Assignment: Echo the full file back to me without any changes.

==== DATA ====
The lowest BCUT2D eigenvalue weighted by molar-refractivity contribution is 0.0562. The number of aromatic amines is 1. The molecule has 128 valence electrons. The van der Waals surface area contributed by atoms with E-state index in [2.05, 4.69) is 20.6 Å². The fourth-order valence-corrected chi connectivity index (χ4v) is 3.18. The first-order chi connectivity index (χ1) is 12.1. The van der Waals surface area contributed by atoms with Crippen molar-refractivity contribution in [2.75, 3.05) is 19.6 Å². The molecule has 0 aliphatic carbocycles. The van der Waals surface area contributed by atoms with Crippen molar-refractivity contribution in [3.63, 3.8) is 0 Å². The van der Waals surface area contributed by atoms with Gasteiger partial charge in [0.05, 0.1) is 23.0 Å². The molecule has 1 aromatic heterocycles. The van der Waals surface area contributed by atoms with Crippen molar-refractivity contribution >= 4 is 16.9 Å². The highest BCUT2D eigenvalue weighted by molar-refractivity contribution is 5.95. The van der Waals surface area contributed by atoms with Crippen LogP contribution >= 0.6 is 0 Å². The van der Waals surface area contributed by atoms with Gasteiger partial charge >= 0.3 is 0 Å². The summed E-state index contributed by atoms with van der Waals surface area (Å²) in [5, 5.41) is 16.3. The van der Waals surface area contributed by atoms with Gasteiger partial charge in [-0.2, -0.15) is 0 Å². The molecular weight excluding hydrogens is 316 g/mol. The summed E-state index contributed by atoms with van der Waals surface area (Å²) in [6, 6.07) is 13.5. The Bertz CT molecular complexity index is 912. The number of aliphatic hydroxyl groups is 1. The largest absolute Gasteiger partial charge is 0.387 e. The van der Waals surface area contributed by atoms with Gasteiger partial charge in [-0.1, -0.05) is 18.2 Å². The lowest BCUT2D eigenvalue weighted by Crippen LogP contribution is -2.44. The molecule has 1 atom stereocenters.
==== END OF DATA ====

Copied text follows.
The lowest BCUT2D eigenvalue weighted by molar-refractivity contribution is 0.0562. The number of aromatic amines is 1. The molecule has 128 valence electrons. The van der Waals surface area contributed by atoms with E-state index in [2.05, 4.69) is 20.6 Å². The fourth-order valence-corrected chi connectivity index (χ4v) is 3.18. The first-order chi connectivity index (χ1) is 12.1. The van der Waals surface area contributed by atoms with Crippen molar-refractivity contribution in [2.75, 3.05) is 19.6 Å². The molecule has 0 aliphatic carbocycles. The van der Waals surface area contributed by atoms with Crippen molar-refractivity contribution in [3.63, 3.8) is 0 Å². The van der Waals surface area contributed by atoms with Gasteiger partial charge in [0.05, 0.1) is 23.0 Å². The molecule has 1 aromatic heterocycles. The van der Waals surface area contributed by atoms with Crippen molar-refractivity contribution >= 4 is 16.9 Å². The highest BCUT2D eigenvalue weighted by molar-refractivity contribution is 5.95. The van der Waals surface area contributed by atoms with Crippen LogP contribution >= 0.6 is 0 Å². The van der Waals surface area contributed by atoms with Gasteiger partial charge >= 0.3 is 0 Å². The summed E-state index contributed by atoms with van der Waals surface area (Å²) in [5, 5.41) is 16.3. The van der Waals surface area contributed by atoms with Gasteiger partial charge in [-0.2, -0.15) is 0 Å². The molecular weight excluding hydrogens is 316 g/mol. The summed E-state index contributed by atoms with van der Waals surface area (Å²) in [6, 6.07) is 13.5. The Bertz CT molecular complexity index is 912. The number of aliphatic hydroxyl groups is 1. The largest absolute Gasteiger partial charge is 0.387 e. The van der Waals surface area contributed by atoms with Gasteiger partial charge in [-0.1, -0.05) is 18.2 Å². The lowest BCUT2D eigenvalue weighted by Crippen LogP contribution is -2.44. The molecule has 1 atom stereocenters.